Contemporary religiosity is defined by new ways of conceiving faith and the body, either opposing or recovering 'traditional' senses. In this workshop we propose to assess the importance of the body in religious faith, calling for ethnographic contributions focusing on these aspects.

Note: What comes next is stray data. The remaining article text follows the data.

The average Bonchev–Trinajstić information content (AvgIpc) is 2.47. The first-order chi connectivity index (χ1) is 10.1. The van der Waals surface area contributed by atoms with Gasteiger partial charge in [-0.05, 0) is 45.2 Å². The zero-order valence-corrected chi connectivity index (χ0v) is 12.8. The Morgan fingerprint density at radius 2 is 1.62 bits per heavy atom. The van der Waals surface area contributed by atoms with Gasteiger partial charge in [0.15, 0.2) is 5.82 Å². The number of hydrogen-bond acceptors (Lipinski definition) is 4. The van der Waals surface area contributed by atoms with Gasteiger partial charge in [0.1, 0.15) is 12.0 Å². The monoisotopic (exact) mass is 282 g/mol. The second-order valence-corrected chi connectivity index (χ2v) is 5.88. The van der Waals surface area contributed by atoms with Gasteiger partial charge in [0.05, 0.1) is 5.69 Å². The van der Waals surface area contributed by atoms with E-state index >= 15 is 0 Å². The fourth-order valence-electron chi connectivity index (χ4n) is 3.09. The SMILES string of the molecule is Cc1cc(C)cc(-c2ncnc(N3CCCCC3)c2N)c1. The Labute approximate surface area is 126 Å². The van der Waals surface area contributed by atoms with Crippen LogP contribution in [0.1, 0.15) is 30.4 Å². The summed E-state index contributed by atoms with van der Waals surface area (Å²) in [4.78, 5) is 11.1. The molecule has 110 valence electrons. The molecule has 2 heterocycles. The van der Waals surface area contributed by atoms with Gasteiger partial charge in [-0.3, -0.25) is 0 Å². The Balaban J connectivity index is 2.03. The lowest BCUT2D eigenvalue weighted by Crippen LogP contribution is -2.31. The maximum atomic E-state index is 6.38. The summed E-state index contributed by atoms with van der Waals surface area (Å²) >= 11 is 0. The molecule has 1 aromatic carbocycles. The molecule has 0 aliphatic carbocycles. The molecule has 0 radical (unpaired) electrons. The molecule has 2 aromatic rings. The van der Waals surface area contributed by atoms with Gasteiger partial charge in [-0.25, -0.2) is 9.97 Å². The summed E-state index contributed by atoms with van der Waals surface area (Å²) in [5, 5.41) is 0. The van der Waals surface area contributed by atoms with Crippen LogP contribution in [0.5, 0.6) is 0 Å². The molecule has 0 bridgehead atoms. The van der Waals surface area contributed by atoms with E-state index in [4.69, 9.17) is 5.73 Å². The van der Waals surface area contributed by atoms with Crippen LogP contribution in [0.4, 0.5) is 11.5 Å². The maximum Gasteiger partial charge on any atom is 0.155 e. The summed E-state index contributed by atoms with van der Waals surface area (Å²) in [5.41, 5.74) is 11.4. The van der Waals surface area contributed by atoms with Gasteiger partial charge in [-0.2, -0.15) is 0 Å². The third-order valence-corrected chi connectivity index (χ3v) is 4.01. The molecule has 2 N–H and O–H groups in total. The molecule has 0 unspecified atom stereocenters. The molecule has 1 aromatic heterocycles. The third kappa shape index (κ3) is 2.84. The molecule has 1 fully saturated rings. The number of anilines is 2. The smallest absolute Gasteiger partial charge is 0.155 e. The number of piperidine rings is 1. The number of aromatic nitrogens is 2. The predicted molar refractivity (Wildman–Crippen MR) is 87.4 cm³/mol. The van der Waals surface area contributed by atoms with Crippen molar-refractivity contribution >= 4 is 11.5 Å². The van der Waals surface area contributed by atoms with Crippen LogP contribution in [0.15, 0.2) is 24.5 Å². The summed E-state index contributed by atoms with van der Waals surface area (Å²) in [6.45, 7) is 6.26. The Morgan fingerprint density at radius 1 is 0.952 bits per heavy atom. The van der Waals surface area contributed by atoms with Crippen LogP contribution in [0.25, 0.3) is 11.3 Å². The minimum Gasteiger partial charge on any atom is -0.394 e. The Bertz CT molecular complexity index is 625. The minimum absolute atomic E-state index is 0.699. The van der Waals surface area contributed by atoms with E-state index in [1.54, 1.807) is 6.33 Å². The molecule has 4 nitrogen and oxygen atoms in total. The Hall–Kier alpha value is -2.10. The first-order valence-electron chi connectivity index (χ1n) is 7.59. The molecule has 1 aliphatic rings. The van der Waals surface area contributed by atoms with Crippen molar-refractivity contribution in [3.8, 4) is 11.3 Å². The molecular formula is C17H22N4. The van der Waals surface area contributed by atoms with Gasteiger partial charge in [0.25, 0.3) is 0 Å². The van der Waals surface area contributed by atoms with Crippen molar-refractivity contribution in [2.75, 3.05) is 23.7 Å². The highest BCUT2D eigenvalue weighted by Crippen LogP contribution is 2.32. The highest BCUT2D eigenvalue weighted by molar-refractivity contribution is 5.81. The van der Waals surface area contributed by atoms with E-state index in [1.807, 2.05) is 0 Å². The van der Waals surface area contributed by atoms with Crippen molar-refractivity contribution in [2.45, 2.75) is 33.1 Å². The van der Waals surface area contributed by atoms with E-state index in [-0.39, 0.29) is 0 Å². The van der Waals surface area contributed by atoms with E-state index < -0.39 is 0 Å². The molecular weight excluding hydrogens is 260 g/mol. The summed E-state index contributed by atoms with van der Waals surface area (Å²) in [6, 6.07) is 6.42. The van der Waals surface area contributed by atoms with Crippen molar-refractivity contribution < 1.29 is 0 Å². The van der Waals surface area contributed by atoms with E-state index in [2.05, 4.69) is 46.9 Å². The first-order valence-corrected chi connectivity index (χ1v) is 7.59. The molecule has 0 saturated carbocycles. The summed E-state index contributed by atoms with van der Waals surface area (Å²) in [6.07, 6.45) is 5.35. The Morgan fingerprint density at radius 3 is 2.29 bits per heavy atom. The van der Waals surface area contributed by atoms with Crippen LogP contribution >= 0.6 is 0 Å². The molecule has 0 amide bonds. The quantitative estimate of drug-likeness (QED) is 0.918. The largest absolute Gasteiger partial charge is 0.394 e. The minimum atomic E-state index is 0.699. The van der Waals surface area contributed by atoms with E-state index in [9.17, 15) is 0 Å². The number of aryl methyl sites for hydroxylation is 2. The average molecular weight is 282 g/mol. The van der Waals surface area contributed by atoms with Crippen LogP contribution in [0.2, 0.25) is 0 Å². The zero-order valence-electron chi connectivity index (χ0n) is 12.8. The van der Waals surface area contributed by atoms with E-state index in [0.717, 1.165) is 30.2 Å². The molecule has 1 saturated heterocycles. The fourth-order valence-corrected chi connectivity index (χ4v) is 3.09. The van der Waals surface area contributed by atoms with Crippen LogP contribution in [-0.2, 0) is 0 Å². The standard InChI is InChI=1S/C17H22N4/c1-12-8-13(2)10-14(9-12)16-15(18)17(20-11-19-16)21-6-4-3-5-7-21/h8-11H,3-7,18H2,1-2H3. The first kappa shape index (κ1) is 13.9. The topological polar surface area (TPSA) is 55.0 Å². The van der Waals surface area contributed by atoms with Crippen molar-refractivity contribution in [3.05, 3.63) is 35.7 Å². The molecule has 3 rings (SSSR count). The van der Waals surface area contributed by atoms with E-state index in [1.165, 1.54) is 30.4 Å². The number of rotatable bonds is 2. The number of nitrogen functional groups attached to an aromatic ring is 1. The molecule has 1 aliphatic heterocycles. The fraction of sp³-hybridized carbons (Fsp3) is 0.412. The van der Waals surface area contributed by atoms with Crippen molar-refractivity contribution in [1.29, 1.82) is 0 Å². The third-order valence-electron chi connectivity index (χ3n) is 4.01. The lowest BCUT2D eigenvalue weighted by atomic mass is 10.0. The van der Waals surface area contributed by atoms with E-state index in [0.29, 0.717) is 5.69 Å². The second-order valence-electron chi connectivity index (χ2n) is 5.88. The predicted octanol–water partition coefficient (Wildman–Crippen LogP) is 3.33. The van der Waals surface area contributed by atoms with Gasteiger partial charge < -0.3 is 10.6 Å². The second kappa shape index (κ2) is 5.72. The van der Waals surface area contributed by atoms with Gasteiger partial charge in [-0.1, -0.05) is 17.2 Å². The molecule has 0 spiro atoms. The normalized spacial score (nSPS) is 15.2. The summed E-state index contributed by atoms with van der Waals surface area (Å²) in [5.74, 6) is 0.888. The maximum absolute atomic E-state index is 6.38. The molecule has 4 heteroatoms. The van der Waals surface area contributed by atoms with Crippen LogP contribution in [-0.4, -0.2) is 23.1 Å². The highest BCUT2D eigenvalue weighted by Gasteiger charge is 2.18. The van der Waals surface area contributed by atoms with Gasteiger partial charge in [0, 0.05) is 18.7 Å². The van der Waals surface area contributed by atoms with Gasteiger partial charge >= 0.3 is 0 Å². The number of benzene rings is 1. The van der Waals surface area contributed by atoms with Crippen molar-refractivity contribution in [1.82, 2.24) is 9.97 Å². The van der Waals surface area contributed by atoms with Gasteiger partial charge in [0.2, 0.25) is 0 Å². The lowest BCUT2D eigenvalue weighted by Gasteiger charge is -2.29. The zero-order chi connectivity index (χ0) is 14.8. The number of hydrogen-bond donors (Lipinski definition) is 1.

In this panel we propose to discuss the importance of the body and its perceptions in contemporary religious faith. Corporeality has always been a key locus for the definition of belief and religious experience: in Christianity, for example, it has ranged from the blood of Christ to the Pentecostal tongues of fire. Contemporary spiritual experiences (Neopaganism, Neo-Pentecostals, Falun-Gong) have produced new instruments for conceiving faith and the body, opposing or recovering 'traditional' senses. Anthropologists have been, over time, developing multiple strategies to describe and analyse this kind of spiritual bodily experiences: from Evans-Pritchard's description of Nuer conceptions of the soul to Constance Classen's insights on Inca cosmology and the human body, Paul Stoller's postmodern approach on sorcery apprenticeship in Niger and Thomas Csordas' study on the phenomenology of healing. In this panel we intend to discuss these and other possible approaches calling for papers on ethnographic contributions focusing on the connection between 'body' and 'soul'.